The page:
HF radio

Casey's Barrett 1kW transceivers
Casey's Barrett 1kW transceivers. Photo: AAD

Prior to the introduction of ANARESAT, HF radio was the primary means of communications between Australia and the ANARE stations and, although no longer used for intercontinental communication, HF still plays an important role in Australia's Antarctic telecommunications network.

HF is the main mode of communications between Macquarie Island station and the island's field huts. On the continent it is used to talk between the stations and field parties outside VHF range that are not equipped with satellite terminals and, in some cases, for low capacity data transmission. 

HF is used to communicate with aircraft flying between Antarctic stations and between Hobart and Casey. 


Each of the continental stations is equipped with two Barrett 975 1 kW transceivers and at least one Codan 8528 transceiver. Macquarie Island has two Codan 8528 transceivers.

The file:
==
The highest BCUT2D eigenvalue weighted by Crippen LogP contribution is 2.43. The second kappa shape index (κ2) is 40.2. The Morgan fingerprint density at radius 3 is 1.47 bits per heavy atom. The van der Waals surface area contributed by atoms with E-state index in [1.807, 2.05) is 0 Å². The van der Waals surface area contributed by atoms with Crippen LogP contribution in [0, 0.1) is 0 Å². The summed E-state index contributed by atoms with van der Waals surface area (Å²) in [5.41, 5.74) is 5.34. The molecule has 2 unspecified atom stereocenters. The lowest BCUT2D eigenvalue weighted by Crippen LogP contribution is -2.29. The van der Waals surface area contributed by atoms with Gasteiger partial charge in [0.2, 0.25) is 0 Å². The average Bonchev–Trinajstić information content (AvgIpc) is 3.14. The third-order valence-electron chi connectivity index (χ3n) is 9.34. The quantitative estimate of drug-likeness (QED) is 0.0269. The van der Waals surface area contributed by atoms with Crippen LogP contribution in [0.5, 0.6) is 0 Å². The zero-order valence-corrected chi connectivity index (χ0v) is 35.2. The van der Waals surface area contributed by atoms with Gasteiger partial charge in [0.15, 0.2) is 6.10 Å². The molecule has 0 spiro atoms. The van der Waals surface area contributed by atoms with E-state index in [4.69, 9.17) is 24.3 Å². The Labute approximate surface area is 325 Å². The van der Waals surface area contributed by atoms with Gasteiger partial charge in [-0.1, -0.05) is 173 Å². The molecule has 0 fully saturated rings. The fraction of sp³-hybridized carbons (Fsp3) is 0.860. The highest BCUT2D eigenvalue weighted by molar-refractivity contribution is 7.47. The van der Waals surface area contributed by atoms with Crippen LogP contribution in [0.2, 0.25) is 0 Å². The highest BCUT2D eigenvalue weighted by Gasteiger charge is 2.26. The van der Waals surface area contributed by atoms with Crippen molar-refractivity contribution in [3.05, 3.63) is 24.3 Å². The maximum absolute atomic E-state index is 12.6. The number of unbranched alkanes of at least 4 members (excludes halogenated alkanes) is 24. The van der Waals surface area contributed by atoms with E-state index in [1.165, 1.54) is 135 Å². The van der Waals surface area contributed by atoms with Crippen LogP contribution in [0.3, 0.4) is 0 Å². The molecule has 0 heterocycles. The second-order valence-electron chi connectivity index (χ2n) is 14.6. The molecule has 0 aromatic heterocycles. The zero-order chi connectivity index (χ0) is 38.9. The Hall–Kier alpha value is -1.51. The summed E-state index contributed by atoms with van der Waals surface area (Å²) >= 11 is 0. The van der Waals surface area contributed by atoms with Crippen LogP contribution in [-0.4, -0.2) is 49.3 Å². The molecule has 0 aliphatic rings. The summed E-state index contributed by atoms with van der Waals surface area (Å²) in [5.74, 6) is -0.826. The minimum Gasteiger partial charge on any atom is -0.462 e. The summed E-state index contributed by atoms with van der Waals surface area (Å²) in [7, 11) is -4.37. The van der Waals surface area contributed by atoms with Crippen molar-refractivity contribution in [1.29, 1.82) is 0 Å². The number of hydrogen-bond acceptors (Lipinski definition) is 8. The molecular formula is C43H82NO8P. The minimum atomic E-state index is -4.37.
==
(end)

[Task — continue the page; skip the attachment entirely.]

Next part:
Q-Mac HF-90 transceivers are used by field parties. The HF-90 is a 50 watt transceiver and, depending on requirements, may be deployed in a backpack, a fibreglass case or small neoprene bag. Each of the Macquarie Island field huts is fitted with an HF-90 and spare radios are kept at the main station and Green Gorge. 

Combined HF/VHF radio boxes, which consist of a Q-Mac fibreglass box containing an HF-90 and an Icom IC-M45 VHF transceiver, are also available for use.


Directional and omnidirectional antennas are used to ensure that maximum signal strength is received. The antennas vary from station to station and include conical monopoles, tandem deltas, triangles and vees. Temporary wire antennas, dipoles and whips are used in the field.

Whip antennas, rather than wire antennas, are used on field huts both at Macquarie Island and the continental stations, to provide reliable communications whilst minimising the chance of bird strikes.